Floor-Fractured Craters     

The majority of lunar craters are small and simple impact craters. But for some craters larger than 20-30 km the impact morphology is modified by volcanic-related activity. Posidonius is an excellent example and it and similar craters share many of these characteristics: shallow, mare-flooded floor, concentric and radial rilles, dark halo craters, and location near a mare. In 1976 Pete Schultz recognized these commonalities and named such craters floor-fractured craters.

Schultz detected 206 FFC and proposed that they formed by magma which rose up basin fractures and ponded under the crater floor. The pressure of the magma lifted the crater floor (accounting for FFC shallowness) and produced the fractures. In many FFC craters, lava escaped to the surface, creating lava ponds, sinuous rilles and dark halo craters. Because of such volcanic modifications, FFC are among the most interesting craters on the Moon for observers.

The left diagram illustrates the process Schultz proposed that uplifted and modified impact craters. Drawing A shows an impact crater - both its original transient cavity (dashed line) and final shape after rim collapse and central peak uplift. The second drawing shows the rise of mare magmas up a fault and into the breccia (impact fractured) zone under a crater. As the magma zone grows (drawing C) the crater floor is uplifted and fractured, allowing some magma to erupt onto the floor (bottom drawing). Not all craters progressed thru the entire sequence of disruption and modification.

Schultz classified FFC into 6 types based on their crater depth, fracture pattern and floor type. On the right above is Schultz' illustration showing examples of each FFC class, and below is a summary of class characteristics:

Class I: Fractured-floor impact craters. Have most characteristics of fresh large impact crater (central peaks, wall terraces or slumps and ejecta blanket) but also floor fractures (rilles), mare patches and dark halo craters. Examples are Atlas, Petavius and Humboldt.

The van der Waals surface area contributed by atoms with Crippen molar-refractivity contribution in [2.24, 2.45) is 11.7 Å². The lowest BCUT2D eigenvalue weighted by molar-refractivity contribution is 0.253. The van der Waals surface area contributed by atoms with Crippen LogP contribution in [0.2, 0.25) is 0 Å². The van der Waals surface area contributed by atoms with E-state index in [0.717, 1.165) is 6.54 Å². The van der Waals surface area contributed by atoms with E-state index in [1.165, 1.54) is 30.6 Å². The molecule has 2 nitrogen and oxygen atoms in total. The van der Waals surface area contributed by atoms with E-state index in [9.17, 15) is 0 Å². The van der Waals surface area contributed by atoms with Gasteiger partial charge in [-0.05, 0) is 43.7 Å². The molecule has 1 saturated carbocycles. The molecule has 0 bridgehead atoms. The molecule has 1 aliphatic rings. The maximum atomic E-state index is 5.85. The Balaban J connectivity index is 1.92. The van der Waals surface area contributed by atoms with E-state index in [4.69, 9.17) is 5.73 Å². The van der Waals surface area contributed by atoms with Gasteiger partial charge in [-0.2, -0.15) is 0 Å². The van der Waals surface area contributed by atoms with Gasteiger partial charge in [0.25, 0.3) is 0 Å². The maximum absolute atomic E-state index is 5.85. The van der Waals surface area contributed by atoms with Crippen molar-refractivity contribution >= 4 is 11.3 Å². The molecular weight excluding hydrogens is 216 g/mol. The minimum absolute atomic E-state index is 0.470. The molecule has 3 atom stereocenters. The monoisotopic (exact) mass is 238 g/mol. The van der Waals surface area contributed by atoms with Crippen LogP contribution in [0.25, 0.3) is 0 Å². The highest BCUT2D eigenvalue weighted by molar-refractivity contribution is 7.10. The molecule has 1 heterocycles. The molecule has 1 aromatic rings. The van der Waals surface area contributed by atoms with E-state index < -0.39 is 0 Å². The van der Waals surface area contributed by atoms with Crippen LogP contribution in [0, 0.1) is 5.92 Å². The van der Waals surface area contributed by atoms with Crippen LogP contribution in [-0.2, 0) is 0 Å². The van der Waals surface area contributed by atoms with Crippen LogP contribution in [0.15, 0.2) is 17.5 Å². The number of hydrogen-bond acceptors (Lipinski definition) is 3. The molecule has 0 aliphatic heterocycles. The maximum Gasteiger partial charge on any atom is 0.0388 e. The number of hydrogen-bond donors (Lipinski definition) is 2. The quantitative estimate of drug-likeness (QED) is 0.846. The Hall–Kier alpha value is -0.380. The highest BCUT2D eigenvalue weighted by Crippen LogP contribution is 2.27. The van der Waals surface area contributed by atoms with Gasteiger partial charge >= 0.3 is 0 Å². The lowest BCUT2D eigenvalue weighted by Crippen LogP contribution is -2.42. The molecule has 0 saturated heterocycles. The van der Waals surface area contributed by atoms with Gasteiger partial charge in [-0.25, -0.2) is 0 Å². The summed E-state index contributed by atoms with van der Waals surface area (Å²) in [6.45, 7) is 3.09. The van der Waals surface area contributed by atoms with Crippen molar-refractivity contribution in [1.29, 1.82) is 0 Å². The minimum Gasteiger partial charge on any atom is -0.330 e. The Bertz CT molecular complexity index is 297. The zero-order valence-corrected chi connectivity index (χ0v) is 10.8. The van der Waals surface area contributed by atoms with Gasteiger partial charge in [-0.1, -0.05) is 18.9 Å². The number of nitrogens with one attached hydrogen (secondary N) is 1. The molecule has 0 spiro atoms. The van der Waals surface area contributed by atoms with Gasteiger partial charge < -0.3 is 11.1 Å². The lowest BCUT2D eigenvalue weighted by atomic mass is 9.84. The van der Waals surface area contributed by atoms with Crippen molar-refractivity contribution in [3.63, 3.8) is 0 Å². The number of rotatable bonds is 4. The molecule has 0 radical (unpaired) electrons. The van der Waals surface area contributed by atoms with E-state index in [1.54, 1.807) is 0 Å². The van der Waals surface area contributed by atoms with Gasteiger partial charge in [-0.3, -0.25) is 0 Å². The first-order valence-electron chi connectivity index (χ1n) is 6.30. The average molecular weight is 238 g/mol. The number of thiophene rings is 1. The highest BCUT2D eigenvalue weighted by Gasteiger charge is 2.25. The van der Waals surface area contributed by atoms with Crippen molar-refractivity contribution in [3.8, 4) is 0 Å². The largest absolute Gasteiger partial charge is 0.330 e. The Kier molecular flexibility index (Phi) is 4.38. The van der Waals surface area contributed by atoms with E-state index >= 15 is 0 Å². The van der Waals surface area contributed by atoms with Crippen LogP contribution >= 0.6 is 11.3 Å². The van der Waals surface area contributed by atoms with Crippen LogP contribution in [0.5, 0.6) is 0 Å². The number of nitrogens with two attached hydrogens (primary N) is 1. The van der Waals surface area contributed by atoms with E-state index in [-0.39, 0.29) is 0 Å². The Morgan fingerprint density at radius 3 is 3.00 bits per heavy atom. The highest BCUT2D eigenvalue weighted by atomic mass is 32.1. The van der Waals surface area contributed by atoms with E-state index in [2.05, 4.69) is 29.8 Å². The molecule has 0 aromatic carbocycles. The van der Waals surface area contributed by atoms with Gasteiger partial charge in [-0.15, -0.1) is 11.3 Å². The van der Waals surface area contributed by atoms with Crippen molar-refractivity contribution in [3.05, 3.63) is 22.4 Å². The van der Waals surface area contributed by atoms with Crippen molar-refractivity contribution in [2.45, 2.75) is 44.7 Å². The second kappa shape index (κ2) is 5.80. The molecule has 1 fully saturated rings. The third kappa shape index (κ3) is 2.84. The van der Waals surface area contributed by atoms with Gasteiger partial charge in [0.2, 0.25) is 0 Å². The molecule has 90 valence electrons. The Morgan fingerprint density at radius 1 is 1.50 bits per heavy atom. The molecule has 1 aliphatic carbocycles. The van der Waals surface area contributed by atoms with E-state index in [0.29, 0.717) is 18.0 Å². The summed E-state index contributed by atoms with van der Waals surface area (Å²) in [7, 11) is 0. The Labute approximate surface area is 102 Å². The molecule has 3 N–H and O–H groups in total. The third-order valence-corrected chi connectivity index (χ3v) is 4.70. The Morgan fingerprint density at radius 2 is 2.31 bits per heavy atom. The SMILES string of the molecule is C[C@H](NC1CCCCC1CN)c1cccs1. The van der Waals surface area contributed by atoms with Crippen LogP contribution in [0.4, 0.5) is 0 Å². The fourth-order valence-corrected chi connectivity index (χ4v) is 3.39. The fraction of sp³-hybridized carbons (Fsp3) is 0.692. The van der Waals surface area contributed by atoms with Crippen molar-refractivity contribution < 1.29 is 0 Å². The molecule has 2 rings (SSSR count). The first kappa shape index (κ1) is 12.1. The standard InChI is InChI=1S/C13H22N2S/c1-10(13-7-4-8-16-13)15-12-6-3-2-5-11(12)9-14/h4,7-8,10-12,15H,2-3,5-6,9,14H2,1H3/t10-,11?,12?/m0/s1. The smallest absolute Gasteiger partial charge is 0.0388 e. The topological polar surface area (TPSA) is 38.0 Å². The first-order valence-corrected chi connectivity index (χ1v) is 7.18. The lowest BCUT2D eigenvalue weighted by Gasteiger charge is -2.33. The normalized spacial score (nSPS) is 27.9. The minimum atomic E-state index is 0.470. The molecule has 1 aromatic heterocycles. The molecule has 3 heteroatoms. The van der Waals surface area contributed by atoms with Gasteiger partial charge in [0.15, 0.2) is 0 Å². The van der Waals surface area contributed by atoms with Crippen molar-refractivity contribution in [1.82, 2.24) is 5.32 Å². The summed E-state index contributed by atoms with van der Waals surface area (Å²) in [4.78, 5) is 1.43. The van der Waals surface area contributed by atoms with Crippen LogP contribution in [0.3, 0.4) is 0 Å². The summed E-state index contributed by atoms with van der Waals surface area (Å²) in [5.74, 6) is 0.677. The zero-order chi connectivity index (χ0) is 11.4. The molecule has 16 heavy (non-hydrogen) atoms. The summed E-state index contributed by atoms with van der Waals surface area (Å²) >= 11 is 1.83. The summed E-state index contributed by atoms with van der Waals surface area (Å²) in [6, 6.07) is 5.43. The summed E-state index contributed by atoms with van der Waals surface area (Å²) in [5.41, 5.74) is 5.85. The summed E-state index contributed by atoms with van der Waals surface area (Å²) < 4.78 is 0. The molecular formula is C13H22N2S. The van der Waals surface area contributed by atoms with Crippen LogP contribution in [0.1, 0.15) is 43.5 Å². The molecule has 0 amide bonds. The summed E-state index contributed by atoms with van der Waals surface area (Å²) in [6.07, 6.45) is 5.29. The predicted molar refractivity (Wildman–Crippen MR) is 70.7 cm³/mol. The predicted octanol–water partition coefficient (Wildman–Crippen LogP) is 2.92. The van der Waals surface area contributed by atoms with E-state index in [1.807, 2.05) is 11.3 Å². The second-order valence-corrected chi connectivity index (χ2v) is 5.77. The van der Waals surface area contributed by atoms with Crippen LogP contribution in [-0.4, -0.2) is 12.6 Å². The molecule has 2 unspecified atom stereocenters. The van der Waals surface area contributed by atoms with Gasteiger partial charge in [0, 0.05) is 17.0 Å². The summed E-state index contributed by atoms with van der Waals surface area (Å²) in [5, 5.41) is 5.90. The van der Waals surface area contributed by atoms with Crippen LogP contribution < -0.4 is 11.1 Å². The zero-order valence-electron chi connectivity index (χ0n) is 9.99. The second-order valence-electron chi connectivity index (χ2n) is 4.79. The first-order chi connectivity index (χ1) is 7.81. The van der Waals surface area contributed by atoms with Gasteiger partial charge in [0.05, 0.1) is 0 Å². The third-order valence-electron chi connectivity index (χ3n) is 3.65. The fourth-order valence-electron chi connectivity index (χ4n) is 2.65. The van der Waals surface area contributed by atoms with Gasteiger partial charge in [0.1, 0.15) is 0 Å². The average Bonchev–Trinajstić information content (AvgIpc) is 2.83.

Class II: Shallow, with fractured hummocky (hilly) floor. Smaller craters tha Class I with sharp wall scarp and shallow, hummocky floor cut by concentric rilles. Examples include Encke and Vitello.

Class III: Wide moat floor. A wide annular moat filled with mare or light-hued plains separates the inner floor from the crater wall. Examples are Gassendi, Posidonius and Warner.

Class IV: Narrow moat floor. Overall smaller craters than Class III, lacking terraces. Floor looks like domed loaf of bread with ridged radial fractures. Illustration above includes two sub-types. IV A & B. of this type of FFC. Examples include Gaudibert and Bohnenberger.

Class V: Fractured light plains. Appear to be older large craters that are little modified except for smooth floors (typically light-hued) cut by linear rilles. Some may have dark halo craters. Examples are Alphonsus and Lavoisier D.

Class VI: Fractured mare floor. Broad, shallow mare flooded craters with fractures/rilles. Examples are Pitatus and Tsiolkovsky.

As you observe the Moon and look at images you may notice other FFC craters and you should consider which of these classes they fit into.

Schultz's map of FFC distribution shows that they are mostly near mare and that many occur in clusters.

Schultz has not published his extensive list of FFC but here is a short compilation to guide your studies of these fascinating craters. 

CRATER

DIAMETER/km

LAT

LONG

FFC CLASS

Airy

37

 

 

IV

Alphonsus

119

 

 

V

Atlas

85

 

 

I

Bohnenberger

33

 

 

IV

Briggs

37

 

 

II

Cardanus

50

 

 

I

Davy

35

 

 

II

Doppelmayer

64

 

 

III

Encke

28

 

 

II

Einstein A

51

 

 

I

Gassendi

110

 

 

III

Gaudibert

36

 

 

IV

Haldane

38

 

 

III

Humboldt

207

 

 

I

Krieger

22

 

 

 

Lavoisier

70

 

 

III

Lavoisier D

62

 

 

V

Lavoisier E

49

 

 

I

Petavius

177

 

 

I

Pitatus

110

 

 

VI

Repsold

110

 

 

V

Runge

39

 

 

III

Schluter

89

 

 

I

Taruntius

56

 

 

 

Tsiolkovsky

180

S20.4

E129.1

VI

Vitello

42

S30.4

W37.5

II

Warner

35

S04.0

E87.3

III

Note that some of these FFC are relatively small (40 km is small when you are trying to see details on the floor) or close to the limb so that observing floor features will be difficult.